Friday, May 13, 2011

Guadalupe Mountains. Crossing Las Cruces Off the List

[2010 Out West Road Trip.  Travels with Carol.]

In March 2010, my mother, Carol, and I took a road trip from Missouri to New Mexico, in search of sun and warmth. Here is Day 7 of our road trip. 

Tuesday, 9 march 10 

From Carlsbad, we left Tuesday morning for Las Cruces via the Guadalupe Mountains and El Paso. Highways 180/62 west. Stopped at McKittrick Canyon, called the "prettiest place in Texas," primarily because it is a wet microclimate in the middle of the Chihuahan Desert. There's even a tree that resides there that is generally considered to be a rainforest tree - the Texas madrone. Alas, one can only see the canyon after a four-mile hike, which went beyond the time and scope of our visit on this day. Also, there was a pretty direct warning re: mountain lions in the areas: Do not hike alone.
We next stopped in Salt Flat, home of the El Paso Salt War of the 1870s. A really ugly episode with relevance today to human conflict over natural resources. The only remaining activity in Salt Flat is the Salt Flat Cafe, where we lunched. Picturesque in a 1950s way, there was a cat on the metal roof, a Greyhound sign on the side of the building, some flown-fur on the stoop by the front door (presumably a product of said cat's recent kills), and yellow flowers on a friendly ground cover beneath the cafe windows. Very flat environs, but mountain views at 360 degrees view. This cafe has been open 80 years. Photos of the owner's "daddy," who was a deputy sheriff in them there parts. Carol had tamales; I had huevos rancheros.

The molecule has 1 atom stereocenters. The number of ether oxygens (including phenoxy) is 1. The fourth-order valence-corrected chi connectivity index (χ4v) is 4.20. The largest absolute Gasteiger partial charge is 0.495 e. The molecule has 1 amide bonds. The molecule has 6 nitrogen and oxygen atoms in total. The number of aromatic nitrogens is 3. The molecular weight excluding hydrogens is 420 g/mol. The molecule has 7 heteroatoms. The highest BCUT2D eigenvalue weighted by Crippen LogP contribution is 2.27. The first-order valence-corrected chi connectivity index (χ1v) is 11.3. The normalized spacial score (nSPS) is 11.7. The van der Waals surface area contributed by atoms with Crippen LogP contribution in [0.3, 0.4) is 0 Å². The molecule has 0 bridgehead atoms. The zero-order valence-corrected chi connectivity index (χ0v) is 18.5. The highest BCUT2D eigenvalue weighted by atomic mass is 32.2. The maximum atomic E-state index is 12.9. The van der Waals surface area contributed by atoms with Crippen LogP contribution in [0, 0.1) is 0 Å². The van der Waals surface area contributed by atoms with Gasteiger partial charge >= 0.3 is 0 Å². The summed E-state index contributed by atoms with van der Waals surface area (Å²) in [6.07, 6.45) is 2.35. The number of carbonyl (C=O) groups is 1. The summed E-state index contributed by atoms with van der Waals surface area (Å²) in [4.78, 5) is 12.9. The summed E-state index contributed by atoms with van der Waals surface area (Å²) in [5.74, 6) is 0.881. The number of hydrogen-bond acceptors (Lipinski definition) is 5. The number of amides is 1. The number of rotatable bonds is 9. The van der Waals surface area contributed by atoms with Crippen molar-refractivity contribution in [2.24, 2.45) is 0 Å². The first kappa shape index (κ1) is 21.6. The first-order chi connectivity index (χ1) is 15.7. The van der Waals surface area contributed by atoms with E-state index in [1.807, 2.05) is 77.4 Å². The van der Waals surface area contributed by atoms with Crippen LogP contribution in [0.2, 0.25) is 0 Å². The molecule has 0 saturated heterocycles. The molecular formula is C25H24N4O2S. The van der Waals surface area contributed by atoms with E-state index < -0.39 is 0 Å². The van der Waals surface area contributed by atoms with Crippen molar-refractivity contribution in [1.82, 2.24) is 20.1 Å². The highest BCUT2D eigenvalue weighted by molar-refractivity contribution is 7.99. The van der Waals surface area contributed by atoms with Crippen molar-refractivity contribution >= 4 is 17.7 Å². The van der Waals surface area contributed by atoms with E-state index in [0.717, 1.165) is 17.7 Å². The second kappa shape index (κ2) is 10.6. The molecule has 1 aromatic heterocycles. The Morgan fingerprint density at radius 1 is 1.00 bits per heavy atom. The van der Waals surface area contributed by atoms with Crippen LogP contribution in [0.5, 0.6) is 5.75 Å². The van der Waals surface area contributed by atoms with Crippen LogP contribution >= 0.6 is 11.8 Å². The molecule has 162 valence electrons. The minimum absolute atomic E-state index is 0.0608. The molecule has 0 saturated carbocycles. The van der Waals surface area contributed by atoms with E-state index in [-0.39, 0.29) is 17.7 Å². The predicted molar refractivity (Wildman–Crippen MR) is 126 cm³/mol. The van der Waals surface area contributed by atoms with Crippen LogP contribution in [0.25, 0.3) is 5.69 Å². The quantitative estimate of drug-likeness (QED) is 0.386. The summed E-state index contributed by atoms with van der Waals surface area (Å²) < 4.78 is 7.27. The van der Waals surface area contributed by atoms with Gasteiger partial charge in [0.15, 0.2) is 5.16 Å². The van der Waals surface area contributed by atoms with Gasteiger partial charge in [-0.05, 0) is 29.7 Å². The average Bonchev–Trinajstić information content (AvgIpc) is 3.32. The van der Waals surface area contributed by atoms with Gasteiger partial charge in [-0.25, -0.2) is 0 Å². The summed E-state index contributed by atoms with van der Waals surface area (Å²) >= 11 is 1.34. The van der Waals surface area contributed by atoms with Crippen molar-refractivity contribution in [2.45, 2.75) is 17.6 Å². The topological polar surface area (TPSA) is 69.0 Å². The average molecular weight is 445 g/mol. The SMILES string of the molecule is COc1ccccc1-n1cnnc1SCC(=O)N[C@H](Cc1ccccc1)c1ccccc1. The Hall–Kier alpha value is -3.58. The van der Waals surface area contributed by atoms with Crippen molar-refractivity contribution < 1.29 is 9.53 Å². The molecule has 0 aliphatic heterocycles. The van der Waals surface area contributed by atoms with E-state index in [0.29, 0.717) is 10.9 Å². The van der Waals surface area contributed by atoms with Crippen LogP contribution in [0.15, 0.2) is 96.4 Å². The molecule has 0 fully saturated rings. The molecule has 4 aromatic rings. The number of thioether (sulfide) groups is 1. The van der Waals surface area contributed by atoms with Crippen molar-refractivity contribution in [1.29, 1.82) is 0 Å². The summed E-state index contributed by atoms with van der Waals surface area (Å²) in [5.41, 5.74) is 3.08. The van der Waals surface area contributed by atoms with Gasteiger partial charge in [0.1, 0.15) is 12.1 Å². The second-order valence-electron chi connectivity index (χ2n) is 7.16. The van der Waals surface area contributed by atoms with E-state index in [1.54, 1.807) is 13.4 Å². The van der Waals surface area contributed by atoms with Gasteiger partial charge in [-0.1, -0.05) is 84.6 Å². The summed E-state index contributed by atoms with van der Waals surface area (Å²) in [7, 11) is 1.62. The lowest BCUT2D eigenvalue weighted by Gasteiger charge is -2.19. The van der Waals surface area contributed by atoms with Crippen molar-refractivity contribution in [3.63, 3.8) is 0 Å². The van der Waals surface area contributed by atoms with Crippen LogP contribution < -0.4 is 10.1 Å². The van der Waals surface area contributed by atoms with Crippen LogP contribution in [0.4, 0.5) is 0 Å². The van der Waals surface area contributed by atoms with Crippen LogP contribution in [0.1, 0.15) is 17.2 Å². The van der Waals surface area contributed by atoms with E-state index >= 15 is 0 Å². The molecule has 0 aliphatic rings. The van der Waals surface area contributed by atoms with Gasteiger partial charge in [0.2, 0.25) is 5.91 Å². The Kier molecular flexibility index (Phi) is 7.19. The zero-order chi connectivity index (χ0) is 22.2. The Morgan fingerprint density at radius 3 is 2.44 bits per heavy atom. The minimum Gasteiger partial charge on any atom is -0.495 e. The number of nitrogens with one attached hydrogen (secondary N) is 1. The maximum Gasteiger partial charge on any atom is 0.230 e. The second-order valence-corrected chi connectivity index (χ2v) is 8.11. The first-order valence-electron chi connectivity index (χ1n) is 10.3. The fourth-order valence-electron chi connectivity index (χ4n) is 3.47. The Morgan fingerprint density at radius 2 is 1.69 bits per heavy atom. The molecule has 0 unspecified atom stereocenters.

Took a loop around El Paso, the outer-outer skirts of which had a third-world ambiance, with a mad mixture of abandoned buildings, tire businesses, lonely trailers, vast empty lots, then repeat. Some intriguing goings-on on the 375 Loop. For one, there's this immense - I mean COLOSSAL - construction project going on, which seems to be comprised of myriad apartment buildings, brand new. Or myriad Fairfield Inns. Who knows? I realized later there's a military base (Fort Bliss) nearby, so maybe there's a connection there.  Unfortunately, we swung past the Border Patrol Museum so fast, we didn't have time to stop in, and besides, we weren't quite positive we were still on the right road. As we continued along this loop, we encountered the Franklin Mountains .... very scenic.  Then up to Las Cruces, which was our intended stop for several days. 
Despite being on multiple "best" lists since 2000 or so, we were not only unimpressed, we were annoyed. The biggest fault was that the only thing the Las Cruces tourist map and reality had in common was that they did, indeed, have the same street names on them. The fact that there was no useful directional or location relevance between the two made for a maddening experience. So we left and headed toward Alamogordo.